Emma, you represent school governors. I forgot to say that my partner is a school governor. Why are school governors not intervening in all of this? Where is their role in this? Why does the Bill not address school governorship, which you say could do everything an academy could do in terms of a transformational agenda? Where is the role for governors in this and why are they not succeeding in some schools as well as in others?
Emma Knights: You are absolutely right to say that governing boards are at the heart of this. If the governing board was doing its job right we would not be seeing failing or even coasting schools. Our job is to improve school governance and some governing bodies have absolutely driven school improvement while some, quite frankly, have not had the capabilities to do that.
Emma Knights: Why? A whole range of reasons. In some cases it is partly about recruiting people with the skills for the job. In some cases it is about people actually understanding their roles and not getting distracted by other things. In some cases it has been people supporting challenged senior leadership teams too much and not necessarily raising the bar. There is a really difficult balance between challenge and support. I could talk at huge length about this but I am sure the Committee has other things it wants to talk about. Governing well is an incredibly skilled job and we need to do it better in those schools where we are failing.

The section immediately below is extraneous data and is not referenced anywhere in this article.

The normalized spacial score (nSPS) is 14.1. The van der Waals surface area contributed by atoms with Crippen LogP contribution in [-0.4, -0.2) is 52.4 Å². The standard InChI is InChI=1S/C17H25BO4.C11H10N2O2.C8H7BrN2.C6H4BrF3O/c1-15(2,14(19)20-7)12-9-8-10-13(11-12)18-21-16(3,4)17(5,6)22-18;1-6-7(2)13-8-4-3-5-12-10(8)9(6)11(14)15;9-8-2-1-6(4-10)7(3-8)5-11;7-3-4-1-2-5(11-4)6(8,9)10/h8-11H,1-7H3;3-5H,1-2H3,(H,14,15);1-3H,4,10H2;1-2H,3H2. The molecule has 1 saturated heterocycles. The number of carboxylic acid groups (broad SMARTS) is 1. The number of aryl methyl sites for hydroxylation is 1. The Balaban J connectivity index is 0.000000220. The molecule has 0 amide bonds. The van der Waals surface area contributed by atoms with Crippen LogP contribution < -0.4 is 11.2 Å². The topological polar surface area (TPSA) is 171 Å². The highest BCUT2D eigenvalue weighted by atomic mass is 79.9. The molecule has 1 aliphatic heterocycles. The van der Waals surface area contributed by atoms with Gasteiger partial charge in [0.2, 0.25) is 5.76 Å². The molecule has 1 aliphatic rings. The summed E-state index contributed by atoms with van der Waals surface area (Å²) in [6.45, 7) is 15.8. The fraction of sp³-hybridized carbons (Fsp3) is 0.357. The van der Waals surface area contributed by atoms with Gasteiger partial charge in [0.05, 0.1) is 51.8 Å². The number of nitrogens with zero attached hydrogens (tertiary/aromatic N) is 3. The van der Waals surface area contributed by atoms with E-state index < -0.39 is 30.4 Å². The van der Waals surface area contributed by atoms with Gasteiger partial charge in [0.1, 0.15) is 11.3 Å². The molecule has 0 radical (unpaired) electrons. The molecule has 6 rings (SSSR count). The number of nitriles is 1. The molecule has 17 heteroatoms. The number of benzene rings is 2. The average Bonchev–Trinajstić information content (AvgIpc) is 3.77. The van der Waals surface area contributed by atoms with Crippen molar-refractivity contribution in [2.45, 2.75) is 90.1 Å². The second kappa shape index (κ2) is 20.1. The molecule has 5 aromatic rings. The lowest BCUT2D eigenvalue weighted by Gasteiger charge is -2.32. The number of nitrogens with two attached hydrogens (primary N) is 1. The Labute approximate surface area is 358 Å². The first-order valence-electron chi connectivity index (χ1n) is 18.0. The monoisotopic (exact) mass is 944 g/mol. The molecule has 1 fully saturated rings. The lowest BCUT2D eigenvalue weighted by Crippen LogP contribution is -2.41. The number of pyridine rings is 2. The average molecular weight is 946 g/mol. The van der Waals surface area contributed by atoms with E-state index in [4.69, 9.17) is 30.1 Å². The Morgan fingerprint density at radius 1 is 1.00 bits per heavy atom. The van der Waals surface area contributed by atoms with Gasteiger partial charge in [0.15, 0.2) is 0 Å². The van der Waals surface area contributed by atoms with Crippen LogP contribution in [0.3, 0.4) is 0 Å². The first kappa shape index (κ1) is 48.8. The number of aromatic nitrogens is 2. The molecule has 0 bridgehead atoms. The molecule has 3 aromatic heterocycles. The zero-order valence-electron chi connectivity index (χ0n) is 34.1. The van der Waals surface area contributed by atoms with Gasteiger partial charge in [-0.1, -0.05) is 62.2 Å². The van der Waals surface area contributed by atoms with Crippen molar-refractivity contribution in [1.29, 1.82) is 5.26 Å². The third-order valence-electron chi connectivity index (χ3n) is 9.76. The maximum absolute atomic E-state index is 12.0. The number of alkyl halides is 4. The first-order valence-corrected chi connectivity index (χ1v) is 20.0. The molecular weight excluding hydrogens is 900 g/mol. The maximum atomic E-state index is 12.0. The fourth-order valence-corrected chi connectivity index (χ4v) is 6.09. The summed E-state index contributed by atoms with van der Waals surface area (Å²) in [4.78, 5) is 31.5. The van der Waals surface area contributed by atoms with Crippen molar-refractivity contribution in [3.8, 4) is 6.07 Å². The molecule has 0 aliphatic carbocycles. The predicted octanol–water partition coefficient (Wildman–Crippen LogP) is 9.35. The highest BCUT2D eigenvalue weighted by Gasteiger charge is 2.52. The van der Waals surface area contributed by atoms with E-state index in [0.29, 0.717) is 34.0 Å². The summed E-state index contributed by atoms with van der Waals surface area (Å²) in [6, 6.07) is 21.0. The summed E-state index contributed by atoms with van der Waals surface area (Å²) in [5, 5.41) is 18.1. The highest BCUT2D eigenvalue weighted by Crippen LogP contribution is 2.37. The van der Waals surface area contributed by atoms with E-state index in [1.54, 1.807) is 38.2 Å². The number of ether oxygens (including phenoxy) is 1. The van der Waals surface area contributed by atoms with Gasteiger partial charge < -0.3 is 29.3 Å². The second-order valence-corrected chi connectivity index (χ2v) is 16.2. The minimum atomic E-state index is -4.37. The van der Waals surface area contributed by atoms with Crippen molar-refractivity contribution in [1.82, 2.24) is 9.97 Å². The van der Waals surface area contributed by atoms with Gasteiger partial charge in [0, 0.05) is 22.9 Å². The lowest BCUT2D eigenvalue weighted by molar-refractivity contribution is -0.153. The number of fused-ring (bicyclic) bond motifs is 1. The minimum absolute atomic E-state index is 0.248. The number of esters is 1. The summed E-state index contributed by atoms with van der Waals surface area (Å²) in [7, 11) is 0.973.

I have a question for Sir Daniel. You will be aware that the Bill tackles maintained schools, because the Secretary of State already has the ability to intervene in failing academies through her funding agreement with academy chains and academy trusts. You will also be aware that academies that have been sponsored academy secondary schools for four years have improved their results by 6.4 percentage points, compared with 1% for those schools in local authority control over the same period. Can you inform the Committee what it is you do at Harris, in terms of school improvement, that is so different from what happens in a local authority? We touched on it a little, but can you go into a bit more detail on the kind of things you do?
The second part of the question has to do with Downhills primary school, which your academy chain took over a few years ago. Can you tell us what has happened to Downhills primary school since your academy chain took it over?
Sir Daniel Moynihan: Starting with Downhills, that school went into special measures in January 2012 and was the subject of a fierce anti-academy campaign, led by the Anti Academies Alliance, David Lammy and Michael Rosen. There were many protests and it was felt that the school should stay with the local authority. The local authority at the time had very little capacity for school improvement. It had massive staff turnover and just did not have the wherewithal. It was not able to put up a credible plan and, in the end, it said that it was unable to deliver what was needed for the school. The situation was highly politicised—people were talking about privatisation and saying that the school was not failing and that Ofsted was wrong, but the inspection outcome was that there was inadequate progress, weakness in reading and poor progress at all levels. Two years later, it was judged by Ofsted to be a good school with outstanding leadership and management, no longer failing and with the third highest pupil progress in Haringey. So it has been transformed. Some 98% of parents were against the conversion; now the vast majority of parents are fully supportive. Sometimes you have to weather that storm to bring about improvement. That is Downhills.